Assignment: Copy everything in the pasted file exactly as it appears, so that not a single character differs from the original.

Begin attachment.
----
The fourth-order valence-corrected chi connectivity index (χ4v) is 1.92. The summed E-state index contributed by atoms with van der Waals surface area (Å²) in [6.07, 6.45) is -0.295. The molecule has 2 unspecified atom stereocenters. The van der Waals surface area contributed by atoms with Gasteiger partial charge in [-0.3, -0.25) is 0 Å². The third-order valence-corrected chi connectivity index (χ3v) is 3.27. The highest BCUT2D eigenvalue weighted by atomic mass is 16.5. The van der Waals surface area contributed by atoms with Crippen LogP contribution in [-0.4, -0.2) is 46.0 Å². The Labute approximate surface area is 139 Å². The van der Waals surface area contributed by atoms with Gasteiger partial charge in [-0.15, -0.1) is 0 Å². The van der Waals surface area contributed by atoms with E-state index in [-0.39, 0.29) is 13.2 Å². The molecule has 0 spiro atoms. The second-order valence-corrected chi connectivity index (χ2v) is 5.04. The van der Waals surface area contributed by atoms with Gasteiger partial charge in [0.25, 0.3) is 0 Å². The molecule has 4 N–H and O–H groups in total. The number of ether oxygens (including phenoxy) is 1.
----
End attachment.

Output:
The fourth-order valence-corrected chi connectivity index (χ4v) is 1.92. The summed E-state index contributed by atoms with van der Waals surface area (Å²) in [6.07, 6.45) is -0.295. The molecule has 2 unspecified atom stereocenters. The van der Waals surface area contributed by atoms with Gasteiger partial charge in [-0.3, -0.25) is 0 Å². The third-order valence-corrected chi connectivity index (χ3v) is 3.27. The highest BCUT2D eigenvalue weighted by atomic mass is 16.5. The van der Waals surface area contributed by atoms with Crippen LogP contribution in [-0.4, -0.2) is 46.0 Å². The Labute approximate surface area is 139 Å². The van der Waals surface area contributed by atoms with Gasteiger partial charge in [-0.15, -0.1) is 0 Å². The van der Waals surface area contributed by atoms with E-state index in [-0.39, 0.29) is 13.2 Å². The molecule has 0 spiro atoms. The second-order valence-corrected chi connectivity index (χ2v) is 5.04. The van der Waals surface area contributed by atoms with Gasteiger partial charge in [0.25, 0.3) is 0 Å². The molecule has 4 N–H and O–H groups in total. The number of ether oxygens (including phenoxy) is 1.